Friday, February 29, 2008

Problems with Science Prizes

One major problem with science prizes is that in creating publicity they also attract crazies.

James Randi offers a 1 million dollar prize for someone exhibiting paranormal powers. This prize has produced a lot of anger in the paranormal community and Randi has spent a great deal of time dealing with it.

The fact that this celebration of the upcoming closing of the challenge is bringing such joy to the woo-woo community, proves that the challenge offered an insurmountable impediment to the wonder-workers out there. They will all heave a mighty sigh of relief when March 7th, 2010, rolls around, and then will begin wailing that they weren’t given their chance to carry off the prize money…”

Another example of this is Alfred Wallace (the co-discoverer of evolution) who won a prize for proving the world was not flat.

The judge for the wager, the editor of Field magazine, declared Wallace the winner, but Hampden refused to accept the result. He sued Wallace and launched a campaign, which persisted for several years, of writing letters to various publications and to organizations of which Wallace was a member denouncing him as a swindler and a thief. Wallace won multiple libel suits against Hampden, but the resulting litigation cost Wallace more than the amount of the wager and the controversy frustrated him for years”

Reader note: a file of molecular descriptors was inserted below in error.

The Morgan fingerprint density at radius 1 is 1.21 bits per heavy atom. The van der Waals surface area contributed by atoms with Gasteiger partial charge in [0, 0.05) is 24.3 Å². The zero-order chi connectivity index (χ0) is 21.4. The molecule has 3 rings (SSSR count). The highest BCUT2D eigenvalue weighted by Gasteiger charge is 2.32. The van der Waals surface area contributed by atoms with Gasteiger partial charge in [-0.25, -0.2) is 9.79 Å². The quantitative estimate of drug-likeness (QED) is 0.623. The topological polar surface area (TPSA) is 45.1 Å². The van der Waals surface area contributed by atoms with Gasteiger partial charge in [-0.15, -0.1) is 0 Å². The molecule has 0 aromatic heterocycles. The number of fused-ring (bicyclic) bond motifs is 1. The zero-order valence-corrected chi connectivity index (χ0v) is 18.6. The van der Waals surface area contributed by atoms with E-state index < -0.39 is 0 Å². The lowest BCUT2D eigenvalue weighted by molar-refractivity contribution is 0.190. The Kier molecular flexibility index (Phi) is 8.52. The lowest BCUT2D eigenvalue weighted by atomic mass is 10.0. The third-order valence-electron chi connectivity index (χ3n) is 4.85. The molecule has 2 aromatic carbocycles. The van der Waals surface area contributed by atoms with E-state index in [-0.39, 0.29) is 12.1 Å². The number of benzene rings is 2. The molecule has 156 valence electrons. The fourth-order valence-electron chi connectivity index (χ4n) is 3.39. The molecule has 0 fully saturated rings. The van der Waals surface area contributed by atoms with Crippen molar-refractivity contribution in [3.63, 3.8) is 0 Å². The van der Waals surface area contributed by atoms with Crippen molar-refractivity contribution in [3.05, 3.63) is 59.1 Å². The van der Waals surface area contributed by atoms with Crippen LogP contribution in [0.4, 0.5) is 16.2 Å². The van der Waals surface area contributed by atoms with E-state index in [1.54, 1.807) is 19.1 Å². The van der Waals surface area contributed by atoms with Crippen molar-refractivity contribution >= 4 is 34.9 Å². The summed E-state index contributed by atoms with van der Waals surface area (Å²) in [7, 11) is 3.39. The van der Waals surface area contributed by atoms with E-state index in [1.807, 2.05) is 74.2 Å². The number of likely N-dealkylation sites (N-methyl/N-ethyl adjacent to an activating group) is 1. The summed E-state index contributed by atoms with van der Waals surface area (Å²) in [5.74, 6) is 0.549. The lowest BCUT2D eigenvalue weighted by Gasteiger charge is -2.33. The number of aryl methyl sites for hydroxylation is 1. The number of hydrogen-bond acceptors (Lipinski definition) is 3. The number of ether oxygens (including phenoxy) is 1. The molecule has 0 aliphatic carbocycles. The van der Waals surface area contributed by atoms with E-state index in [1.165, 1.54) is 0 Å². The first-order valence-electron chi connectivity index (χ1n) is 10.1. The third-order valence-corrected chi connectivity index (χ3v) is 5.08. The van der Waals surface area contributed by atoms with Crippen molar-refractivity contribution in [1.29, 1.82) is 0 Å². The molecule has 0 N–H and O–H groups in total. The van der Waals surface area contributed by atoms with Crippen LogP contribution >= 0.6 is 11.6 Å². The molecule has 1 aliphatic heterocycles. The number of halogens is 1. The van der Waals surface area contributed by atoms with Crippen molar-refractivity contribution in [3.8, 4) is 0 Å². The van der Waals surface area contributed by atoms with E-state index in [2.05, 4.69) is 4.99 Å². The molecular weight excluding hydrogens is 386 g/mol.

Prizes put up a great “put up or shut up” argument however particularly with people with odd beliefs engaging with them is a bit like covering yourself in barbecue sauce and rolling around in a bag of rabid badgers. Can you think of anyways to reduce the crazy tax associated with science prizes?

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